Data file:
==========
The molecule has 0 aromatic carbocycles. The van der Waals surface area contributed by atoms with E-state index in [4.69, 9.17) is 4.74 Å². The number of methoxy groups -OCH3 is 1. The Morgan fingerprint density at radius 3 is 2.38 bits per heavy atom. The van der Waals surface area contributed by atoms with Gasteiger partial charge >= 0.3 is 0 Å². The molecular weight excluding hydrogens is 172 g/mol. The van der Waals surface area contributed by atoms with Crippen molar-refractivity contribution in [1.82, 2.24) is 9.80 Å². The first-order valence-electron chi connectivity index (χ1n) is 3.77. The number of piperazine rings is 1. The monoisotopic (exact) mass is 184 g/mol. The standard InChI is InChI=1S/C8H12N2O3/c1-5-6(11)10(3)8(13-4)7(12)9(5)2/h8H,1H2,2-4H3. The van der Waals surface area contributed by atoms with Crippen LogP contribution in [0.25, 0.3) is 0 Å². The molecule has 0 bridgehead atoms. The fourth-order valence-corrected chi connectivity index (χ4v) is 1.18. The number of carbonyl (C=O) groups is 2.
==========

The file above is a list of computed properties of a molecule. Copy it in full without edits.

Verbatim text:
The molecule has 0 aromatic carbocycles. The van der Waals surface area contributed by atoms with E-state index in [4.69, 9.17) is 4.74 Å². The number of methoxy groups -OCH3 is 1. The Morgan fingerprint density at radius 3 is 2.38 bits per heavy atom. The van der Waals surface area contributed by atoms with Gasteiger partial charge >= 0.3 is 0 Å². The molecular weight excluding hydrogens is 172 g/mol. The van der Waals surface area contributed by atoms with Crippen molar-refractivity contribution in [1.82, 2.24) is 9.80 Å². The first-order valence-electron chi connectivity index (χ1n) is 3.77. The number of piperazine rings is 1. The monoisotopic (exact) mass is 184 g/mol. The standard InChI is InChI=1S/C8H12N2O3/c1-5-6(11)10(3)8(13-4)7(12)9(5)2/h8H,1H2,2-4H3. The van der Waals surface area contributed by atoms with Crippen LogP contribution in [0.25, 0.3) is 0 Å². The molecule has 0 bridgehead atoms. The fourth-order valence-corrected chi connectivity index (χ4v) is 1.18. The number of carbonyl (C=O) groups is 2.